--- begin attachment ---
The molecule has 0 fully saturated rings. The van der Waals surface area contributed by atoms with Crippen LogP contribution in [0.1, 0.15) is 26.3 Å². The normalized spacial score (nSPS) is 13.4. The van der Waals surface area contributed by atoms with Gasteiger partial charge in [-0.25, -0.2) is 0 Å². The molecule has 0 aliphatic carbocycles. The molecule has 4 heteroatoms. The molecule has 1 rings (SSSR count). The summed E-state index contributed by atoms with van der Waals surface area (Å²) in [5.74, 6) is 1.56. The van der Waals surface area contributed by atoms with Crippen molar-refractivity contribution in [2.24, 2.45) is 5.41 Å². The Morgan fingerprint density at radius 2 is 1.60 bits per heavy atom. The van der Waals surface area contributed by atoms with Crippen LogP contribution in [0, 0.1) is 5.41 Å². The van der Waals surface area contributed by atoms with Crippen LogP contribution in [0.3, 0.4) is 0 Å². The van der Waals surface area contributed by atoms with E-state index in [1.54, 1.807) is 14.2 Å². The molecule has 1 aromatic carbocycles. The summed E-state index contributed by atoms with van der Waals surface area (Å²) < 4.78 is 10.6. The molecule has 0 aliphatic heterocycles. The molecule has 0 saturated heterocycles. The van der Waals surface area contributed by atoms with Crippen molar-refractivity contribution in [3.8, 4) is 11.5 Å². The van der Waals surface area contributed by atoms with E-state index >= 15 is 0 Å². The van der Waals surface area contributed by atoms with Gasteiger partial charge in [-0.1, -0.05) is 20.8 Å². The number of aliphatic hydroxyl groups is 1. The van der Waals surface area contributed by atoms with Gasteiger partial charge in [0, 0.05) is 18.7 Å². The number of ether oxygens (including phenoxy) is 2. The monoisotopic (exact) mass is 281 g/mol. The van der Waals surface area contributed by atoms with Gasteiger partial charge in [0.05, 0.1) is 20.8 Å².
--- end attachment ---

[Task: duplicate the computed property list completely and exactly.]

The molecule has 0 fully saturated rings. The van der Waals surface area contributed by atoms with Crippen LogP contribution in [0.1, 0.15) is 26.3 Å². The normalized spacial score (nSPS) is 13.4. The van der Waals surface area contributed by atoms with Gasteiger partial charge in [-0.25, -0.2) is 0 Å². The molecule has 0 aliphatic carbocycles. The molecule has 4 heteroatoms. The molecule has 1 rings (SSSR count). The summed E-state index contributed by atoms with van der Waals surface area (Å²) in [5.74, 6) is 1.56. The van der Waals surface area contributed by atoms with Crippen molar-refractivity contribution in [2.24, 2.45) is 5.41 Å². The Morgan fingerprint density at radius 2 is 1.60 bits per heavy atom. The van der Waals surface area contributed by atoms with Crippen LogP contribution in [0, 0.1) is 5.41 Å². The van der Waals surface area contributed by atoms with Crippen LogP contribution in [0.3, 0.4) is 0 Å². The van der Waals surface area contributed by atoms with E-state index in [1.54, 1.807) is 14.2 Å². The molecule has 1 aromatic carbocycles. The summed E-state index contributed by atoms with van der Waals surface area (Å²) < 4.78 is 10.6. The molecule has 0 aliphatic heterocycles. The molecule has 0 saturated heterocycles. The van der Waals surface area contributed by atoms with Crippen molar-refractivity contribution in [3.8, 4) is 11.5 Å². The van der Waals surface area contributed by atoms with E-state index >= 15 is 0 Å². The van der Waals surface area contributed by atoms with Gasteiger partial charge in [-0.1, -0.05) is 20.8 Å². The number of aliphatic hydroxyl groups is 1. The van der Waals surface area contributed by atoms with Gasteiger partial charge in [0, 0.05) is 18.7 Å². The number of ether oxygens (including phenoxy) is 2. The monoisotopic (exact) mass is 281 g/mol. The van der Waals surface area contributed by atoms with Gasteiger partial charge in [0.05, 0.1) is 20.8 Å².